Warning: Avoid This High-Yield Fund

In investing, it’s just as important to know what to buy as what to avoid.

And if there’s one thing you need to keep away from at all costs, it’s a dividend cut like the huge 50.6% slash the PIMCO Global StocksPLUS & Income Fund (PGP) announced on January 2.

It caught first-level investors completely off guard (though it shouldn’t have, as I’ll explain in a moment).

Here’s how they responded:

And Down She Goes

If you’re a regular reader of my articles on ContrarianOutlook.com, you’ll recognize PGP, a PIMCO fund that mixes stocks and bonds to give investors the biggest dividend possible.

Aside from the dividend cut, there’s one other thing that amplified PGP’s recent plunge: even though the fund’s underlying portfolio hasn’t done much, the income-starved hordes have been pumping cash into it, causing the market price to be far higher than the fund’s net asset value (NAV, or what its underlying portfolio is worth).

In fact, the fund has traded at a premium to NAV for the better part of a decade:

Overpaying for Unsustainable Income

That was one of two factors that put PGP on my sell list back in June, 6 months before this latest dividend cut kneecapped the shares.

The other? The dividend was already wobbly: “That dividend is far from safe,” I wrote. “Management cut the payout by 20% in October 2016, for the first time in the fund’s history. And make no mistake: another cut is coming soon.”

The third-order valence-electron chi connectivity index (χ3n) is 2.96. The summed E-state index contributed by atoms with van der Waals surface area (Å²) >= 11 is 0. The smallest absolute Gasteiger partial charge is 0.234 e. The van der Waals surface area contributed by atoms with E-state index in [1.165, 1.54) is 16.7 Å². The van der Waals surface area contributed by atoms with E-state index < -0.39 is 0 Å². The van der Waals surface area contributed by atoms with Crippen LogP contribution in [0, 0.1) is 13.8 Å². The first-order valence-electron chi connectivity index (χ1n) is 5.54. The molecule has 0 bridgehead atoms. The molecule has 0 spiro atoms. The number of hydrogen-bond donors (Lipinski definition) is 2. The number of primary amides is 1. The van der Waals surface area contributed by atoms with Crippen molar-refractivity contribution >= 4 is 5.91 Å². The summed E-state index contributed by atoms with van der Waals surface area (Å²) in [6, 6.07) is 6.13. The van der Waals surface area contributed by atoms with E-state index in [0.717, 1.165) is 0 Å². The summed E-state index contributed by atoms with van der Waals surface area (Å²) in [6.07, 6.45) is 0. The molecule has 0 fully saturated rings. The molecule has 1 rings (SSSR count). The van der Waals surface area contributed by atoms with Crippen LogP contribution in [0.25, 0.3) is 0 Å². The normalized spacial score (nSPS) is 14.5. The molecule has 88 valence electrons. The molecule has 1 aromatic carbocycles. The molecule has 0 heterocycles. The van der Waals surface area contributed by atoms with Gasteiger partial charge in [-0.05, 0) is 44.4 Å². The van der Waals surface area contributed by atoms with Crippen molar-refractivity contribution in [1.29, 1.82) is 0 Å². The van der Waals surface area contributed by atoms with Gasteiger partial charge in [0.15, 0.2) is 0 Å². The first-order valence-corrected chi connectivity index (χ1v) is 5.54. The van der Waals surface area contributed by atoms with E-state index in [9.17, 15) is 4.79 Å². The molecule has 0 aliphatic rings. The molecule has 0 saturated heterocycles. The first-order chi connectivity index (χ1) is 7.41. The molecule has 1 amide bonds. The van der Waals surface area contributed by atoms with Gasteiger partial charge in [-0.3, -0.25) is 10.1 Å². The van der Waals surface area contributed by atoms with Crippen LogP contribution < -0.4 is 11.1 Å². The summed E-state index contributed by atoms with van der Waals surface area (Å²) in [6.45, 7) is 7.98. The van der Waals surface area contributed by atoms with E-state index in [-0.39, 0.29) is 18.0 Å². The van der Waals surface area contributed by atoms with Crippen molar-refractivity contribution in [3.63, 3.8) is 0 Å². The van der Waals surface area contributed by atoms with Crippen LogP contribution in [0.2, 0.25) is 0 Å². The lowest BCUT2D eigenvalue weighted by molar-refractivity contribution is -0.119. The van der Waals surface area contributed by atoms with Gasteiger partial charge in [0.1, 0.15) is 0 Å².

That didn’t stop some readers from writing in, saying they still had faith in PGP. So I wrote about the fund again at the end of June, after it had fallen 9.6% since my first warning earlier in the month. Again I advised staying away. “With so many risks at work, there’s just no reason to buy PGP,” I wrote.

Here’s how the fund has done since then:

PGP: Throwing Money Down the Drain

January 2, 2018: The Yield Trap Springs

Fast-forward to today, and the second payout cut I predicted in June is now a reality, having been announced on January 2. The big drop at the end of the blue line in the chart above shows you just how steep the resulting selloff was. PGP’s new monthly distribution is now $0.122 per share—down 50.6% from $0.247 before.

Before the cut, investors were feeling good about their 18.9% dividend yield. But good vibes about massive yields like that usually turn out to be a short-term fling, because those dividends are unsustainable, and they inevitably fall.

How did I know PGP’s dividend was going to get cut? Why didn’t the rest of the market know? What will PGP’s future look like now?

To answer those questions, let’s consider how closed-end funds (CEFs) like PGP earn their dividend. (And if you’re unfamiliar with CEFs, click here for a “crash course” in these unique income investments.)

CEFs can make a profit to pay out to shareholders in two ways: capital gains or income. Capital gains come when an asset goes up in value; the fund can then sell those assets and hand out the gain to investors as a cash distribution.

Income, on the other hand, can come from a variety of sources, such as interest payments on a bond or loan, or dividends on a stock.

In PGP’s case, the fund was earning both capital gains and income to pay out its dividend. The problem was that its gains and income weren’t enough to match the fat dividend checks it was sending out to shareholders.